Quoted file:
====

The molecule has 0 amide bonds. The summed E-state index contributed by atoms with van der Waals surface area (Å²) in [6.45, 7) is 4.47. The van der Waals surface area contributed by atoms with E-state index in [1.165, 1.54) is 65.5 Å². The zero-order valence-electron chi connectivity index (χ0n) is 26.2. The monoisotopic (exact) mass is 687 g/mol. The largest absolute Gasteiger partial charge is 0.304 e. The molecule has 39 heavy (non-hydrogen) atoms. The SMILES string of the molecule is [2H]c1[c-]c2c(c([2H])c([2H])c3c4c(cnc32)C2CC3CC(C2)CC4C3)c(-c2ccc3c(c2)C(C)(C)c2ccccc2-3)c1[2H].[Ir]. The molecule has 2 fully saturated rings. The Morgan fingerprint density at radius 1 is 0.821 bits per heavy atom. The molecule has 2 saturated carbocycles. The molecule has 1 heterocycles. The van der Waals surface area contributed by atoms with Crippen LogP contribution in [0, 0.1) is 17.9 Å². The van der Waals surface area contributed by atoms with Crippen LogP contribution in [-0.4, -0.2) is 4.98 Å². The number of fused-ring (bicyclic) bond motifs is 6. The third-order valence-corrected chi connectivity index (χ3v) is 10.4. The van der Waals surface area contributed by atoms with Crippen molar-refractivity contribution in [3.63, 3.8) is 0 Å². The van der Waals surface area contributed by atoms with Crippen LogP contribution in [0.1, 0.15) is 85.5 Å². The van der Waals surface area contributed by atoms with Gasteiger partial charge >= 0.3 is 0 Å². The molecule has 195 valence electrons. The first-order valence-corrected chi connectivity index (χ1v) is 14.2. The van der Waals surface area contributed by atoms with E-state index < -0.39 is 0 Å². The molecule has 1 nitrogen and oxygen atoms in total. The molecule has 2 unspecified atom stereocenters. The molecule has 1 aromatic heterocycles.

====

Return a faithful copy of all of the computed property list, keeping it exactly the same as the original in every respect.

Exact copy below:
The molecule has 0 amide bonds. The summed E-state index contributed by atoms with van der Waals surface area (Å²) in [6.45, 7) is 4.47. The van der Waals surface area contributed by atoms with E-state index in [1.165, 1.54) is 65.5 Å². The zero-order valence-electron chi connectivity index (χ0n) is 26.2. The monoisotopic (exact) mass is 687 g/mol. The largest absolute Gasteiger partial charge is 0.304 e. The molecule has 39 heavy (non-hydrogen) atoms. The SMILES string of the molecule is [2H]c1[c-]c2c(c([2H])c([2H])c3c4c(cnc32)C2CC3CC(C2)CC4C3)c(-c2ccc3c(c2)C(C)(C)c2ccccc2-3)c1[2H].[Ir]. The molecule has 2 fully saturated rings. The Morgan fingerprint density at radius 1 is 0.821 bits per heavy atom. The molecule has 2 saturated carbocycles. The molecule has 1 heterocycles. The van der Waals surface area contributed by atoms with Crippen LogP contribution in [0, 0.1) is 17.9 Å². The van der Waals surface area contributed by atoms with Crippen LogP contribution in [-0.4, -0.2) is 4.98 Å². The number of fused-ring (bicyclic) bond motifs is 6. The third-order valence-corrected chi connectivity index (χ3v) is 10.4. The van der Waals surface area contributed by atoms with Crippen molar-refractivity contribution in [3.63, 3.8) is 0 Å². The van der Waals surface area contributed by atoms with Crippen LogP contribution in [0.1, 0.15) is 85.5 Å². The van der Waals surface area contributed by atoms with Gasteiger partial charge >= 0.3 is 0 Å². The molecule has 195 valence electrons. The first-order valence-corrected chi connectivity index (χ1v) is 14.2. The van der Waals surface area contributed by atoms with E-state index < -0.39 is 0 Å². The molecule has 1 nitrogen and oxygen atoms in total. The molecule has 2 unspecified atom stereocenters. The molecule has 1 aromatic heterocycles.